Within an hour after dawn broke the following morning, the day was already warm. I climbed into the cockpit, steaming coffee in hand to breath in the beauty of Kenutu for a while before we readied for departure. My eyes grew wide when I saw two shells on the starboard cockpit cushion where no shells had when we retired to bed the night prior. As it turned out, two more of the remaining shells were not empty after all. My stomach twisted in guilt. Both of the little black crabs had crawled from their shells in their desperation to return to the ocean. One was barely clinging to life; the other was dead on the swimstep, just inches from the sea. I gingerly placed the frail, furry body of the surviving crab and the nearest of the two shells into a plastic container of seawater. And then I cried.
Neil teased me, but I could not feel an iota of humor. I felt wretched. Even after the surviving crab began to wiggle a few hours later and eventually tucked into her little home, my guilt remained. I vowed to be less greedy and more wary in my future beachcombing.
And so it was that we set sail from Kenutu.
Kenutu anchorage waypoint: 18°41’.517S 173°55’.427W
Bound for Hunga Lagoon
Romano trailed us out of Kenutu’s lagoon, just as we had entered, and we decided to continue on together. Our next stop was Hunga Lagoon (Anchorage #13), 20 nautical miles west. We poked along within sight of one another for several hours, trying our best to cover the distance under Gypsy, our asymmetrical spinnaker, even as the wind fizzled. The logbook entry documents our speed at a whopping 2.2 knots in 1.9 knots of wind, barely a zephyr. Every little while one or more whale spouts would burst in the distance, breaking the tranquility in the most beautiful of ways.
Eventually, we fired up the engine. Known for its tricky, narrow entrance, we needed to be sure we arrived at Hunga Lagoon with ample daylight to navigate into the channel and in concert with the rising tide. We agreed to go first once again, with s/v Romano following behind. The entrance is so narrow that if you did not know it was there, it would be easy to sail on by, completely missing it. As we approached, I stood watch on the bow, doing my best to scout for shallow areas or submerged rocks that might prove perilous.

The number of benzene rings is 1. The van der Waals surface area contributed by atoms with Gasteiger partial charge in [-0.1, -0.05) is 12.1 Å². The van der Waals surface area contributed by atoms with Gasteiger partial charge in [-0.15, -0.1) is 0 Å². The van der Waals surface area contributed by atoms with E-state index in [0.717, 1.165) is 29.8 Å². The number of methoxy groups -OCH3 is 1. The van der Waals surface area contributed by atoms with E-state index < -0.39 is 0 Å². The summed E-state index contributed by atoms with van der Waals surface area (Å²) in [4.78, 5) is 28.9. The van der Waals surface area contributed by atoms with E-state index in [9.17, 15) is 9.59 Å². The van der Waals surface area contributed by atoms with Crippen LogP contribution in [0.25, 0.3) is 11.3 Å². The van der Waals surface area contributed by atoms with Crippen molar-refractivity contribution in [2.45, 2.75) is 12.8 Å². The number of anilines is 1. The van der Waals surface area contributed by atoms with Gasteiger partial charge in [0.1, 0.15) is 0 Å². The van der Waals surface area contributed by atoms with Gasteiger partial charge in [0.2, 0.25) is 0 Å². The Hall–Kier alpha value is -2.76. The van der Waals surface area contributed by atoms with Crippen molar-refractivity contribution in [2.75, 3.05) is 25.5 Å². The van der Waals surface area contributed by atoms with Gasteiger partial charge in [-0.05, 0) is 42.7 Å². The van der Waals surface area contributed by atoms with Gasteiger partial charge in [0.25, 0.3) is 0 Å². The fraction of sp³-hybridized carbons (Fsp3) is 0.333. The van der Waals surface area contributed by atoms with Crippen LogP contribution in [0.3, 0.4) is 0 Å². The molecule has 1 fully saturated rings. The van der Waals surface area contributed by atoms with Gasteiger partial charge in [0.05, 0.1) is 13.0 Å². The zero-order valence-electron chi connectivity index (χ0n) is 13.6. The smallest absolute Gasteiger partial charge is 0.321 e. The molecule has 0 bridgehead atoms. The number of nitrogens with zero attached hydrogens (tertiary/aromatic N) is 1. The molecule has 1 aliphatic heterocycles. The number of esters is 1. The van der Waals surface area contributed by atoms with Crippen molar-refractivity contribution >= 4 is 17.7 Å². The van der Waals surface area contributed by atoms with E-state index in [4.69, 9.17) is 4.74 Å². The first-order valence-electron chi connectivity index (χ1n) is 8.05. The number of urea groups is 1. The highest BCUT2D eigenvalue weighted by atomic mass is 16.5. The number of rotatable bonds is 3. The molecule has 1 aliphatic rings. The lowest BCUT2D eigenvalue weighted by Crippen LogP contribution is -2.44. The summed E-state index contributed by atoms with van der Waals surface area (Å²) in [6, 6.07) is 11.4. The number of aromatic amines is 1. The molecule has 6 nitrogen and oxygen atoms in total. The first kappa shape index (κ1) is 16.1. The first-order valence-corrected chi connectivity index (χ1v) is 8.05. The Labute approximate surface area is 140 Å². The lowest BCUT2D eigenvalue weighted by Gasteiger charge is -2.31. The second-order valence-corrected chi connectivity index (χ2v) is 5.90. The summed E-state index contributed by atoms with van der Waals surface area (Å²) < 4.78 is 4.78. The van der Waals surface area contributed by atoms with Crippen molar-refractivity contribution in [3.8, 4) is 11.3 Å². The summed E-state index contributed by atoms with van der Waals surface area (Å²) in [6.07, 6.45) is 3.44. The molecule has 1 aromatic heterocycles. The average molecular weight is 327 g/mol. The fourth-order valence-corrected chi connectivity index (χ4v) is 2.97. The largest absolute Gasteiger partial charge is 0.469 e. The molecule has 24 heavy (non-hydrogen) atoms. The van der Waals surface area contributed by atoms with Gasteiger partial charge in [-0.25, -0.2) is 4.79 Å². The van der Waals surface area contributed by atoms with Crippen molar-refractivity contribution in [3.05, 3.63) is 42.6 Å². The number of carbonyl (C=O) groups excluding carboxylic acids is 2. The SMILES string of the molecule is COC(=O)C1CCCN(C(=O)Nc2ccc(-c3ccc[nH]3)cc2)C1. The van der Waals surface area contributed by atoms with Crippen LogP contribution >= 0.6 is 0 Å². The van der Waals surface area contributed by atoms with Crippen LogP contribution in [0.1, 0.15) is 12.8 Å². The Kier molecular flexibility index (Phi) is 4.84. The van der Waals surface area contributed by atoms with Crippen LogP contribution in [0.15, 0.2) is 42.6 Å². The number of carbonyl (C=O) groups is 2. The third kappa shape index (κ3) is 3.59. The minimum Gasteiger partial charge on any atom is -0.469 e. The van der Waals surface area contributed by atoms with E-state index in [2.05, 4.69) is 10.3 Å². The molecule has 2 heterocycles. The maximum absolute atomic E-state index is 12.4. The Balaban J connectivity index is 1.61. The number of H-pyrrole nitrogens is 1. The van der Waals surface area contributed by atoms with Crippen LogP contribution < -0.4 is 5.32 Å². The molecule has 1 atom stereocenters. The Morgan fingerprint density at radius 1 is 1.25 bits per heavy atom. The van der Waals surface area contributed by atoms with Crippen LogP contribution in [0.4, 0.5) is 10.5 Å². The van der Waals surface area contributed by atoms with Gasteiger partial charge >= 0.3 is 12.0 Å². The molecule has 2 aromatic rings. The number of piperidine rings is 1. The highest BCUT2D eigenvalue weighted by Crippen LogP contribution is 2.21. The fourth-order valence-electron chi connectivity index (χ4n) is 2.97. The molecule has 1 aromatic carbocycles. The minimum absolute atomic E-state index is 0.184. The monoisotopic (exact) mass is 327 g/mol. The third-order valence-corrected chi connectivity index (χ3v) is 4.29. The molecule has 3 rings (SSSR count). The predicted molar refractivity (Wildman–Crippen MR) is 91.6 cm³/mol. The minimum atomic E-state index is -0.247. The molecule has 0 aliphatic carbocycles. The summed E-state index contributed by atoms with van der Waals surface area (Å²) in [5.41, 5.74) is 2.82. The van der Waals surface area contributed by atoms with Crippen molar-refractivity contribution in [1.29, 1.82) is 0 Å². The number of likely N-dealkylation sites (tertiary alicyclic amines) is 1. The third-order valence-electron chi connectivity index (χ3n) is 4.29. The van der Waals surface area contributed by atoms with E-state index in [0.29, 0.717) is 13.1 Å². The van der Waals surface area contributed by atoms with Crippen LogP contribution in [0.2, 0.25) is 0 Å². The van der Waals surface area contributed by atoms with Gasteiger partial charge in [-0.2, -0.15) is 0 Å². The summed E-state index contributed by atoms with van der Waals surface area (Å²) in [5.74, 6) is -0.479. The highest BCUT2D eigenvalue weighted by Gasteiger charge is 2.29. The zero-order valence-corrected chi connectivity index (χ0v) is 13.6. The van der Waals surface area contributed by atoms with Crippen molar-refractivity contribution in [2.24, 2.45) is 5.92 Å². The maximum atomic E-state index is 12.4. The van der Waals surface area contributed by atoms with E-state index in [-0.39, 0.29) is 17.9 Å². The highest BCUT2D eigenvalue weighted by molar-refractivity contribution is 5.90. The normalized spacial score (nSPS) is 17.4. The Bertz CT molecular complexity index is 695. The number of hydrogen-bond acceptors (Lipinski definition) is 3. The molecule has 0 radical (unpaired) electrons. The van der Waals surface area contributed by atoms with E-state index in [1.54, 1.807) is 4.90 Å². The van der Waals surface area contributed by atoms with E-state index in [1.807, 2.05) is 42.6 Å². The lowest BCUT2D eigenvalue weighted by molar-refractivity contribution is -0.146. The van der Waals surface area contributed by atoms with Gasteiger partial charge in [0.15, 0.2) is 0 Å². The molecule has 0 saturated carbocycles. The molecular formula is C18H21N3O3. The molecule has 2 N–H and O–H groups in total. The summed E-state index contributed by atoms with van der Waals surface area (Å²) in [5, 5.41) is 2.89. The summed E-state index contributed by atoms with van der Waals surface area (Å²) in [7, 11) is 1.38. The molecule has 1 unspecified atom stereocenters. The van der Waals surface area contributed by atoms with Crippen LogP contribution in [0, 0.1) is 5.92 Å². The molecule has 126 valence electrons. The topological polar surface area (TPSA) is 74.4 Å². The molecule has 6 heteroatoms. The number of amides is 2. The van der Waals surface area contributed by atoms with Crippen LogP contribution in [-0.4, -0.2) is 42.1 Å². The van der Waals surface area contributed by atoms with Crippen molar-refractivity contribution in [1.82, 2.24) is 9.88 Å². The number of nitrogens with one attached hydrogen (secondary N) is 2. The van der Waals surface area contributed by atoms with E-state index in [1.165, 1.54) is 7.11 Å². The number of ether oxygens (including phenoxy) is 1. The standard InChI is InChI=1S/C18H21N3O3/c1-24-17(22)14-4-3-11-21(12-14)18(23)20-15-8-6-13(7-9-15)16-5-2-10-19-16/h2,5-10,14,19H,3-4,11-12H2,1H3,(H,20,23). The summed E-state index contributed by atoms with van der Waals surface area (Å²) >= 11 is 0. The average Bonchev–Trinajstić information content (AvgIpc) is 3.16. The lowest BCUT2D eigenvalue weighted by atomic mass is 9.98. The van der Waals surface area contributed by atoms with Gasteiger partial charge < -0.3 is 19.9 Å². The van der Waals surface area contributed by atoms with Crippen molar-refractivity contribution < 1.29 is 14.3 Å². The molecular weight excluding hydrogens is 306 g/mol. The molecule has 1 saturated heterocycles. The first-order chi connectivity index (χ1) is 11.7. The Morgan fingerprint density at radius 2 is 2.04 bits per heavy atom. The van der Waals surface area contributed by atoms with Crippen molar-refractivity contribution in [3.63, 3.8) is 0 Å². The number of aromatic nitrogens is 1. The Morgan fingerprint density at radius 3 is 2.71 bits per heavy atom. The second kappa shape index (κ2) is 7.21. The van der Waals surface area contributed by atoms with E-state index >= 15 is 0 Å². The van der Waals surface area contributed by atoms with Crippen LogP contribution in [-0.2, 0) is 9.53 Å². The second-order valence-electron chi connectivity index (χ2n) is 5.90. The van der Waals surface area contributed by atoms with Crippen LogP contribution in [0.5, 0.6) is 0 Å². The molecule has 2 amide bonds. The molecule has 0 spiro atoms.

Unfortunately, clouds had consumed the sky and the angle of the sun was now closer to the horizon than is ideal for acting as a lookout. My being perched on the bow offered Neil some reassurance, even though all I was really doing was holding my breath, as I could not see a damn thing. With less than a meter below our keel and large boulders to port and starboard (less than a boat length away!), we breathed a sigh of relief when we reached deeper water.
For a number of our cruising friends, Hunga lagoon was a special stop thanks to the opportunity to spend time with a couple of Canadians who have made the island their home. We, however, stayed on the boat for two rainy days and took advantage of unexpected Wi-Fi access. We continued canvassing the Internet for jobs in Australia and New Zealand. Time stops for no one, and we were both feeling the pressure of having no job prospects anywhere in Oceania. I was pleased to discover a Lecturer position in a university psychology department in Melbourne and worked frantically to ready my application to meet their submission deadline. All the while, I felt fraught with self-doubt, an emotion that had ballooned after my first “interview” had not gone as planned and had not abated in the intervening weeks. This was a different kind of blue than we had relished in Kenutu.
What would we do if we could not get jobs on this side of the world?
For whatever unforeseen future laid before us, we could not squander the now. When the rains relented, we weighed anchor and sailed out of Hunga Lagoon ready to make the most of our remaining days in Vava’u.
Hunga Lagoon anchorage waypoints: 18°41’.315S 174°07’.490W & 18°41’.823S 174°07’.649W